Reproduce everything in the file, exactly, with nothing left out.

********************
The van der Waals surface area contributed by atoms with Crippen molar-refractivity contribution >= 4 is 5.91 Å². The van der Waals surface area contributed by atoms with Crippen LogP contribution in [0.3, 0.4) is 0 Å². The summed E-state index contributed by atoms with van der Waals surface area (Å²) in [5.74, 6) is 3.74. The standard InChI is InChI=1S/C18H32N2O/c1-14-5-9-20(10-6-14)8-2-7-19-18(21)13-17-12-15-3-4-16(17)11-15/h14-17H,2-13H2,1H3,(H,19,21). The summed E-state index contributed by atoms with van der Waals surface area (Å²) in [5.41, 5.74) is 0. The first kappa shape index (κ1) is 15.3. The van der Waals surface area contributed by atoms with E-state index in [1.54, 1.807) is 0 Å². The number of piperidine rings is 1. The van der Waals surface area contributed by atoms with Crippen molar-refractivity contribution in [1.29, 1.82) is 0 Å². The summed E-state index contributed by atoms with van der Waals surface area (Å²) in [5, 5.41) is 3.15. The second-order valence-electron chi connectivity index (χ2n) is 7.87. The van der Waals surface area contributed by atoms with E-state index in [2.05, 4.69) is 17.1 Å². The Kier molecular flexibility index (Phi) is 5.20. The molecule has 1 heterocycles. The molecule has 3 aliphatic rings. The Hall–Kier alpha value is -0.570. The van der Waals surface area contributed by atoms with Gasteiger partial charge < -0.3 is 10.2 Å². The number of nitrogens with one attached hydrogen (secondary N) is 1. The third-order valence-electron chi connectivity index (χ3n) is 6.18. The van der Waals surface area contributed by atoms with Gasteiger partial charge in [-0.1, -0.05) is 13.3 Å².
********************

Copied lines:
The van der Waals surface area contributed by atoms with Crippen molar-refractivity contribution >= 4 is 5.91 Å². The van der Waals surface area contributed by atoms with Crippen LogP contribution in [0.3, 0.4) is 0 Å². The summed E-state index contributed by atoms with van der Waals surface area (Å²) in [5.74, 6) is 3.74. The standard InChI is InChI=1S/C18H32N2O/c1-14-5-9-20(10-6-14)8-2-7-19-18(21)13-17-12-15-3-4-16(17)11-15/h14-17H,2-13H2,1H3,(H,19,21). The summed E-state index contributed by atoms with van der Waals surface area (Å²) in [5.41, 5.74) is 0. The first kappa shape index (κ1) is 15.3. The van der Waals surface area contributed by atoms with E-state index in [1.54, 1.807) is 0 Å². The number of piperidine rings is 1. The van der Waals surface area contributed by atoms with Crippen molar-refractivity contribution in [1.29, 1.82) is 0 Å². The summed E-state index contributed by atoms with van der Waals surface area (Å²) in [5, 5.41) is 3.15. The second-order valence-electron chi connectivity index (χ2n) is 7.87. The van der Waals surface area contributed by atoms with E-state index in [2.05, 4.69) is 17.1 Å². The Kier molecular flexibility index (Phi) is 5.20. The molecule has 1 heterocycles. The molecule has 3 aliphatic rings. The Hall–Kier alpha value is -0.570. The van der Waals surface area contributed by atoms with Gasteiger partial charge < -0.3 is 10.2 Å². The number of nitrogens with one attached hydrogen (secondary N) is 1. The third-order valence-electron chi connectivity index (χ3n) is 6.18. The van der Waals surface area contributed by atoms with Gasteiger partial charge in [-0.1, -0.05) is 13.3 Å².